In contrast, when Bnei Yisrael heard Hashem speak to Moshe “face-to-face,” as a person speaks to his friend, that firmly established their eternal belief in Moshe. Thereafter, anyone who claims to be a prophet equal to Moshe must have Hashem speak to him in front of all the Jewish People, which will never happen. (Meishiv Nefesh)


“The seventh day is Shabbat to Hashem, your Elokim; you shall not do any work.” (20:10)

R’ Shmuel Abohav z”l (1610-1694; rabbi and Rosh Yeshiva in Venice, Italy) writes: In common speech, “work” connotes exertion–in particular, carrying objects from one place to another. Yet, a person may carry furniture around his house to set places for guests, and he may carry large trays of food from the kitchen to the dining room, and he does not desecrate the Shabbat. How then do we define “work”?

R’ Abohav explains: We read (Devarim 5:12), “Safeguard the Sabbath day to sanctify it, as Hashem, your Elokim, has commanded you.” This teaches us that what is permitted or forbidden on Shabbat is known to us only through the Oral Law–“as Hashem, your Elokim, has commanded you.” This is similar to how our Sages interpret the verse (Devarim 12:21), “You may slaughter from your cattle and your flocks . . . as I have commanded you.” Where does Hashem command us how to perform Shechitah? Only in the Oral Law. (Sefer Ha’zichronot 10:6)





This year–a Shemittah year–we will iy”H devote this space to discussing the related subject of Bitachon / placing one’s trust in Hashem.

As discussed in previous weeks, R’ Avraham ben Ha’Rambam z”l (son of Maimonides; Egypt; 1186-1237) writes that a person with Bitachon knows that it is Hashem who provides his needs. Though the way of the world is that one must seek his sustenance, a person with Bitachon knows that his efforts do not determine the outcome; therefore, he seeks a proper balance between working, on the one hand, and engaging in Torah study and Mitzvot, on the other. R’ Avraham explains further that a person with Bitachon does not waste his time and effort pursuing luxuries. He continues:

Part of developing Bitachon is being honest with oneself about one’s needs versus one’s wants. The boundary between needs and wants/ luxuries certainly changes depending on the size and situation of each person’s household. A person often needs to provide his family members with things he might not seek for himself. Likewise, a king needs things a commoner does not need. Thus, the prophet Elisha asked the woman who had been very generous to him (Melachim II 4:13), “You have shown us this great solicitude. What can be done for you? Can something be said on your behalf to the king or the army commander?” and she responded, “I dwell among my people”–such things are not relevant to me.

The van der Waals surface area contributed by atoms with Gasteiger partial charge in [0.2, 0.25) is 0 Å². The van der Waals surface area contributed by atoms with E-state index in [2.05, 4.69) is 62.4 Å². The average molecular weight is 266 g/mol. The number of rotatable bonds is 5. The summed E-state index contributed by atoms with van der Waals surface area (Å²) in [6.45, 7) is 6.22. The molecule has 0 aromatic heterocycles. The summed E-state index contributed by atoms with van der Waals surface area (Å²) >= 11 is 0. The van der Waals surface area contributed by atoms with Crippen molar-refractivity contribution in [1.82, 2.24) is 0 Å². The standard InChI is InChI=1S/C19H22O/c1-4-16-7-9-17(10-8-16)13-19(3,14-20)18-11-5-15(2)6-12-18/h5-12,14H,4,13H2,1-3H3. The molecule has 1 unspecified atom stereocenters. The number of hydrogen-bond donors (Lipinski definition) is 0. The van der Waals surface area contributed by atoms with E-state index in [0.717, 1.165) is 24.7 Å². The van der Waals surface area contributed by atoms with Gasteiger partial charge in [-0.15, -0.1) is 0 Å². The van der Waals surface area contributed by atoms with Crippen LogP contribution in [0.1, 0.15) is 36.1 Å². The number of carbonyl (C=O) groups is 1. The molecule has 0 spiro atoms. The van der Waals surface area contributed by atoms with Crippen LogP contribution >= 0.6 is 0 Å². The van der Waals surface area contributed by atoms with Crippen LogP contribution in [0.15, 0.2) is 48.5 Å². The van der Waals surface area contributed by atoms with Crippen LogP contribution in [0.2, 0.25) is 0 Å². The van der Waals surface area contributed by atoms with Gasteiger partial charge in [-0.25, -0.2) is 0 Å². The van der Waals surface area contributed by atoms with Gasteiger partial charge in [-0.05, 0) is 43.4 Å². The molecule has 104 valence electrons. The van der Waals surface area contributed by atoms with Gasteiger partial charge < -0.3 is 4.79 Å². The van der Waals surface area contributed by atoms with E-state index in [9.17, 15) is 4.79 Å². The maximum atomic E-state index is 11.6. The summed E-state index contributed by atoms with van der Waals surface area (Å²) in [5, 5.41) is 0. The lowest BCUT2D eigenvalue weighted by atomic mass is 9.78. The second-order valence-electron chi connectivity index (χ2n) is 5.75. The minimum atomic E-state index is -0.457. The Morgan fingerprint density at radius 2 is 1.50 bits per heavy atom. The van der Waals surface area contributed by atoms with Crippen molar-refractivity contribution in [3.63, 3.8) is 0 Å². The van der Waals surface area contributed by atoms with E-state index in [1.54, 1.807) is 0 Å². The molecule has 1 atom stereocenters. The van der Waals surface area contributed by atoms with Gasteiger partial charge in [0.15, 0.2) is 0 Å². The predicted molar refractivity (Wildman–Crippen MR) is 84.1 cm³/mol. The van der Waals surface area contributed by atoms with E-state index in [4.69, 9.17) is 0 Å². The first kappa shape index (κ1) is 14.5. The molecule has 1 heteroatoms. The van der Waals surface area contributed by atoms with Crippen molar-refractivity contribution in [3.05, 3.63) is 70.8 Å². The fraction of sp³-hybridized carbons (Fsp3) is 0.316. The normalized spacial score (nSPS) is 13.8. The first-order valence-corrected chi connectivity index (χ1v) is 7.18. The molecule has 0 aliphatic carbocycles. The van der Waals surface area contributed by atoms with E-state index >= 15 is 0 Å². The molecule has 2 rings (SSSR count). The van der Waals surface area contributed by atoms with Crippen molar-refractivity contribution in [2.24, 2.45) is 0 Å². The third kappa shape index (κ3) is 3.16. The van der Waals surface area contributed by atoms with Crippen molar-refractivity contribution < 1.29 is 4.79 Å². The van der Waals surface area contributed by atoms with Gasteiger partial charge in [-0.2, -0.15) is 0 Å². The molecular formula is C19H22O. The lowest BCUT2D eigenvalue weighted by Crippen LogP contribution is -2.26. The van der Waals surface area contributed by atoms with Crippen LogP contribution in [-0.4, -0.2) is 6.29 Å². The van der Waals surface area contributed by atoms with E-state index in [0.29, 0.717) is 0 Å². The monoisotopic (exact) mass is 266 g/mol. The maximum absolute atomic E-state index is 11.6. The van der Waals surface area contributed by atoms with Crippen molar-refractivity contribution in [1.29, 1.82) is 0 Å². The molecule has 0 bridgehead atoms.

Also, R’ Avraham writes, the boundary between needs and wants/ luxuries changes based on each person’s nature and life experiences. Not everyone is capable of living on dry bread and water or wearing coarse garments; some people genuinely need better food and nicer clothes or houses. The point to remember is that Hashem knows each person’s needs, and He can be counted on to provide those needs.

In contrast, there is no guarantee that Hashem will provide everything a person wants, even when a person trusts that Hashem will do so. As a result, one who does not know the difference between his legitimate needs and his wants, and he seeks luxuries, convinced that Hashem will provide them because he has Bitachon, will, in the end, think that his Bitachon was not rewarded. (Ha’maspik L’ovdei Hashem, ch. 8)

R’ Avraham’s father, R’ Moshe ben Maimon z”l (Rambam; 1135-1204; Spain and Egypt), writes: One of the types of evil that people experience in life is self-inflicted. This includes people who are full of jealousy and anguish that they do not have the luxuries that other people have. As a result, they endanger their lives by traveling on the high seas or going into the service of a king, all to obtain luxuries that they do not need. Then, when they encounter troubles along the path that they chose, they complain about Hashem’s supposed lack of justice. They wonder: Why doesn’t Hashem help me amass riches so I can enjoy life? Sometimes, they even conclude that Hashem is, G-d forbid, not powerful enough to help them, and that He cannot overcome nature. This is not the way of those who are pious and wise. (Moreh Nevuchim III 12)